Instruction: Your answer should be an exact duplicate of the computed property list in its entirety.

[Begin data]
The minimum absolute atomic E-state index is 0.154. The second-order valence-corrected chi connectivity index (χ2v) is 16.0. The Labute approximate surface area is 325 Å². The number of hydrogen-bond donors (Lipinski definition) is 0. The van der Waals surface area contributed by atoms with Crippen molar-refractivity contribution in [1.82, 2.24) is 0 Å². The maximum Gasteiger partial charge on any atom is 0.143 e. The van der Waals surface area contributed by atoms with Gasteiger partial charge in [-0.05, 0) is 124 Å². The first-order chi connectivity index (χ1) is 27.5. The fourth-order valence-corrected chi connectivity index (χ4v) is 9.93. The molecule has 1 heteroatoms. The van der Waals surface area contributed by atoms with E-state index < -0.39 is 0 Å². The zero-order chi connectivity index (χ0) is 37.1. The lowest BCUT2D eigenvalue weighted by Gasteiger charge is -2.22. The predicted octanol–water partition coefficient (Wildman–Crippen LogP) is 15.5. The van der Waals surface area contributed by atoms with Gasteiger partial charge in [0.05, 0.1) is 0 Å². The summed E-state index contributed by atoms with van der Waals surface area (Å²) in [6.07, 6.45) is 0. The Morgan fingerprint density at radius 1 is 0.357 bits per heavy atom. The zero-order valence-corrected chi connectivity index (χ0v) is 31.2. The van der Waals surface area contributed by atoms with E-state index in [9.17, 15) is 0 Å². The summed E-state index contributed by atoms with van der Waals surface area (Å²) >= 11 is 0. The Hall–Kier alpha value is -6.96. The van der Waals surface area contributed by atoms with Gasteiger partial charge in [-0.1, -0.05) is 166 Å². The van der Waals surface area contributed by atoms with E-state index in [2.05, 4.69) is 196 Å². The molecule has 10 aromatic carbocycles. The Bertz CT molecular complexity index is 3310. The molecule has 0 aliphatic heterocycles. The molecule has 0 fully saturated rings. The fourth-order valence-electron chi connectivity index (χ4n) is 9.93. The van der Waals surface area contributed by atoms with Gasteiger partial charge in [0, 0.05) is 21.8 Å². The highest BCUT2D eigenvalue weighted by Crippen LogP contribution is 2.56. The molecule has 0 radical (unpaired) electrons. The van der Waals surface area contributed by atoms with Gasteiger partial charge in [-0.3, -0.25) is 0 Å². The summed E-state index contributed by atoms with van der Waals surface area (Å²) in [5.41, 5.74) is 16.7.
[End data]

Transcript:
The minimum absolute atomic E-state index is 0.154. The second-order valence-corrected chi connectivity index (χ2v) is 16.0. The Labute approximate surface area is 325 Å². The number of hydrogen-bond donors (Lipinski definition) is 0. The van der Waals surface area contributed by atoms with Crippen molar-refractivity contribution in [1.82, 2.24) is 0 Å². The maximum Gasteiger partial charge on any atom is 0.143 e. The van der Waals surface area contributed by atoms with Gasteiger partial charge in [-0.05, 0) is 124 Å². The first-order chi connectivity index (χ1) is 27.5. The fourth-order valence-corrected chi connectivity index (χ4v) is 9.93. The molecule has 1 heteroatoms. The van der Waals surface area contributed by atoms with E-state index < -0.39 is 0 Å². The zero-order chi connectivity index (χ0) is 37.1. The lowest BCUT2D eigenvalue weighted by Gasteiger charge is -2.22. The predicted octanol–water partition coefficient (Wildman–Crippen LogP) is 15.5. The van der Waals surface area contributed by atoms with Gasteiger partial charge in [0.05, 0.1) is 0 Å². The summed E-state index contributed by atoms with van der Waals surface area (Å²) in [6.07, 6.45) is 0. The Morgan fingerprint density at radius 1 is 0.357 bits per heavy atom. The zero-order valence-corrected chi connectivity index (χ0v) is 31.2. The van der Waals surface area contributed by atoms with E-state index in [9.17, 15) is 0 Å². The summed E-state index contributed by atoms with van der Waals surface area (Å²) >= 11 is 0. The Hall–Kier alpha value is -6.96. The van der Waals surface area contributed by atoms with Gasteiger partial charge in [-0.1, -0.05) is 166 Å². The van der Waals surface area contributed by atoms with E-state index in [2.05, 4.69) is 196 Å². The molecule has 10 aromatic carbocycles. The Bertz CT molecular complexity index is 3310. The molecule has 0 aliphatic heterocycles. The molecule has 0 fully saturated rings. The fourth-order valence-electron chi connectivity index (χ4n) is 9.93. The van der Waals surface area contributed by atoms with Gasteiger partial charge in [0, 0.05) is 21.8 Å². The highest BCUT2D eigenvalue weighted by Crippen LogP contribution is 2.56. The molecule has 0 radical (unpaired) electrons. The van der Waals surface area contributed by atoms with Gasteiger partial charge in [-0.3, -0.25) is 0 Å². The summed E-state index contributed by atoms with van der Waals surface area (Å²) in [5.41, 5.74) is 16.7.